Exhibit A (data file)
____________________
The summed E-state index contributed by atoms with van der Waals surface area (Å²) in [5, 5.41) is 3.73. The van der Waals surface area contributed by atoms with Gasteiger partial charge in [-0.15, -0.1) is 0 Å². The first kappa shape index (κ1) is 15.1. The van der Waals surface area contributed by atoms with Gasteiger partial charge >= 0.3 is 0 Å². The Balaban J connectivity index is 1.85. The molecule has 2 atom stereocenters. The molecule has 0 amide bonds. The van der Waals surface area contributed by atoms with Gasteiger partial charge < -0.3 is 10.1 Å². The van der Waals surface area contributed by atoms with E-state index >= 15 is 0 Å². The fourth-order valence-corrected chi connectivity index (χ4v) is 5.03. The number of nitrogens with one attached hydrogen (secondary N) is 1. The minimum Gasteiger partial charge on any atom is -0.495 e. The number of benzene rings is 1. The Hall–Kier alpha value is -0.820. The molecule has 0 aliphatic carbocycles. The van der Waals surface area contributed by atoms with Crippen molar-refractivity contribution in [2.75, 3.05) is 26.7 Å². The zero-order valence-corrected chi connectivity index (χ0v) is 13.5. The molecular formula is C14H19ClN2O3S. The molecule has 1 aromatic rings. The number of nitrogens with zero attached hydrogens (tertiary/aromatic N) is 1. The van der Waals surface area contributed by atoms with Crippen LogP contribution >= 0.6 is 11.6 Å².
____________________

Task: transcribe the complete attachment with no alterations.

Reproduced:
The summed E-state index contributed by atoms with van der Waals surface area (Å²) in [5, 5.41) is 3.73. The van der Waals surface area contributed by atoms with Gasteiger partial charge in [-0.15, -0.1) is 0 Å². The first kappa shape index (κ1) is 15.1. The van der Waals surface area contributed by atoms with Gasteiger partial charge >= 0.3 is 0 Å². The Balaban J connectivity index is 1.85. The molecule has 2 atom stereocenters. The molecule has 0 amide bonds. The van der Waals surface area contributed by atoms with Gasteiger partial charge < -0.3 is 10.1 Å². The van der Waals surface area contributed by atoms with E-state index >= 15 is 0 Å². The fourth-order valence-corrected chi connectivity index (χ4v) is 5.03. The number of nitrogens with one attached hydrogen (secondary N) is 1. The minimum Gasteiger partial charge on any atom is -0.495 e. The number of benzene rings is 1. The Hall–Kier alpha value is -0.820. The molecule has 0 aliphatic carbocycles. The van der Waals surface area contributed by atoms with Crippen molar-refractivity contribution in [2.75, 3.05) is 26.7 Å². The zero-order valence-corrected chi connectivity index (χ0v) is 13.5. The molecular formula is C14H19ClN2O3S. The molecule has 1 aromatic rings. The number of nitrogens with zero attached hydrogens (tertiary/aromatic N) is 1. The van der Waals surface area contributed by atoms with Crippen LogP contribution >= 0.6 is 11.6 Å².